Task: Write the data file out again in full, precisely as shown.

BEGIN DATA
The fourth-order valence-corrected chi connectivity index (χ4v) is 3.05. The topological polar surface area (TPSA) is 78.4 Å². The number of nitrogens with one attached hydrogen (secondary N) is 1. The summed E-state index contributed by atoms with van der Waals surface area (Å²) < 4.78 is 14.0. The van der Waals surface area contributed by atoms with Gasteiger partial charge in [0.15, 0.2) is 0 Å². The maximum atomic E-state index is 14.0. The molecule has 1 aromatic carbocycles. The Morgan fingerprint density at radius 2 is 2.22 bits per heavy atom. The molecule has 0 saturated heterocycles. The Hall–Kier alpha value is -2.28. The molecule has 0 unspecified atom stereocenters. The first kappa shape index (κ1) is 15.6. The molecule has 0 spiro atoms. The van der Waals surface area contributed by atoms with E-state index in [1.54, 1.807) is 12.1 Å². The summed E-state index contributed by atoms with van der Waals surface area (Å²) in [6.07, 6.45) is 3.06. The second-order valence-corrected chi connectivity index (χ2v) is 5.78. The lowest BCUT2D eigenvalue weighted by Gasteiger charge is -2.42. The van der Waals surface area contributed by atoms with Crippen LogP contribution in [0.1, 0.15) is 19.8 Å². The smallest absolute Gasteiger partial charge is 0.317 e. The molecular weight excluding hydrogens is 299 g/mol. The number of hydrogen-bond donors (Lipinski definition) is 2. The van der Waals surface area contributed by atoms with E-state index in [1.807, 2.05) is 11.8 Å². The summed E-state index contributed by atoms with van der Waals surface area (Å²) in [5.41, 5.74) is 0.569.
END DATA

The fourth-order valence-corrected chi connectivity index (χ4v) is 3.05. The topological polar surface area (TPSA) is 78.4 Å². The number of nitrogens with one attached hydrogen (secondary N) is 1. The summed E-state index contributed by atoms with van der Waals surface area (Å²) < 4.78 is 14.0. The van der Waals surface area contributed by atoms with Gasteiger partial charge in [0.15, 0.2) is 0 Å². The maximum atomic E-state index is 14.0. The molecule has 1 aromatic carbocycles. The Morgan fingerprint density at radius 2 is 2.22 bits per heavy atom. The molecule has 0 saturated heterocycles. The Hall–Kier alpha value is -2.28. The molecule has 0 unspecified atom stereocenters. The first kappa shape index (κ1) is 15.6. The molecule has 0 spiro atoms. The van der Waals surface area contributed by atoms with E-state index in [1.54, 1.807) is 12.1 Å². The summed E-state index contributed by atoms with van der Waals surface area (Å²) in [6.07, 6.45) is 3.06. The second-order valence-corrected chi connectivity index (χ2v) is 5.78. The lowest BCUT2D eigenvalue weighted by Gasteiger charge is -2.42. The van der Waals surface area contributed by atoms with Crippen LogP contribution in [0.1, 0.15) is 19.8 Å². The smallest absolute Gasteiger partial charge is 0.317 e. The molecular weight excluding hydrogens is 299 g/mol. The number of hydrogen-bond donors (Lipinski definition) is 2. The van der Waals surface area contributed by atoms with E-state index in [1.807, 2.05) is 11.8 Å². The summed E-state index contributed by atoms with van der Waals surface area (Å²) in [5.41, 5.74) is 0.569.